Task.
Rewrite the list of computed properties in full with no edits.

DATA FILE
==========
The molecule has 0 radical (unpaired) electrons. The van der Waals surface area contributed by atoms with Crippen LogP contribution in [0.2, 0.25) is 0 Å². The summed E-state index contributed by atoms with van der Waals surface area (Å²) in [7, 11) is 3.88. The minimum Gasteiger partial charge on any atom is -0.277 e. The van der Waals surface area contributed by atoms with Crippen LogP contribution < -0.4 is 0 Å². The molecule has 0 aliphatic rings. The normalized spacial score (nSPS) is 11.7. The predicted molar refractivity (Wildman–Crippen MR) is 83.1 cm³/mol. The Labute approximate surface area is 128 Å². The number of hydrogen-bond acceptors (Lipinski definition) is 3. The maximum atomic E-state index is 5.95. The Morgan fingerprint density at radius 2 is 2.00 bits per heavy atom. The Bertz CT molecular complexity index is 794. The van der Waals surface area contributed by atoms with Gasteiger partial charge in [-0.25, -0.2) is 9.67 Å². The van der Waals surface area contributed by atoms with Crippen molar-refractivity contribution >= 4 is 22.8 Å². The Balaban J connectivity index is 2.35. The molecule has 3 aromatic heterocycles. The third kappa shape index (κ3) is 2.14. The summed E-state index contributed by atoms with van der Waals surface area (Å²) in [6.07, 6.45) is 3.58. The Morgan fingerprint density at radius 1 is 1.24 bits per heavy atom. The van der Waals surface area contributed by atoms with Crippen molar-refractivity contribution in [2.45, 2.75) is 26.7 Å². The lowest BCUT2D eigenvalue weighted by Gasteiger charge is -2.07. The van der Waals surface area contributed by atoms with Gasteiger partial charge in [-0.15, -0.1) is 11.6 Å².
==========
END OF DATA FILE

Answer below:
The molecule has 0 radical (unpaired) electrons. The van der Waals surface area contributed by atoms with Crippen LogP contribution in [0.2, 0.25) is 0 Å². The summed E-state index contributed by atoms with van der Waals surface area (Å²) in [7, 11) is 3.88. The minimum Gasteiger partial charge on any atom is -0.277 e. The van der Waals surface area contributed by atoms with Crippen LogP contribution < -0.4 is 0 Å². The molecule has 0 aliphatic rings. The normalized spacial score (nSPS) is 11.7. The predicted molar refractivity (Wildman–Crippen MR) is 83.1 cm³/mol. The Labute approximate surface area is 128 Å². The number of hydrogen-bond acceptors (Lipinski definition) is 3. The maximum atomic E-state index is 5.95. The Morgan fingerprint density at radius 2 is 2.00 bits per heavy atom. The Bertz CT molecular complexity index is 794. The van der Waals surface area contributed by atoms with Gasteiger partial charge in [-0.25, -0.2) is 9.67 Å². The van der Waals surface area contributed by atoms with Crippen molar-refractivity contribution >= 4 is 22.8 Å². The Balaban J connectivity index is 2.35. The molecule has 3 aromatic heterocycles. The third kappa shape index (κ3) is 2.14. The summed E-state index contributed by atoms with van der Waals surface area (Å²) in [6.07, 6.45) is 3.58. The Morgan fingerprint density at radius 1 is 1.24 bits per heavy atom. The van der Waals surface area contributed by atoms with Crippen molar-refractivity contribution in [2.45, 2.75) is 26.7 Å². The lowest BCUT2D eigenvalue weighted by Gasteiger charge is -2.07. The van der Waals surface area contributed by atoms with Gasteiger partial charge in [-0.15, -0.1) is 11.6 Å².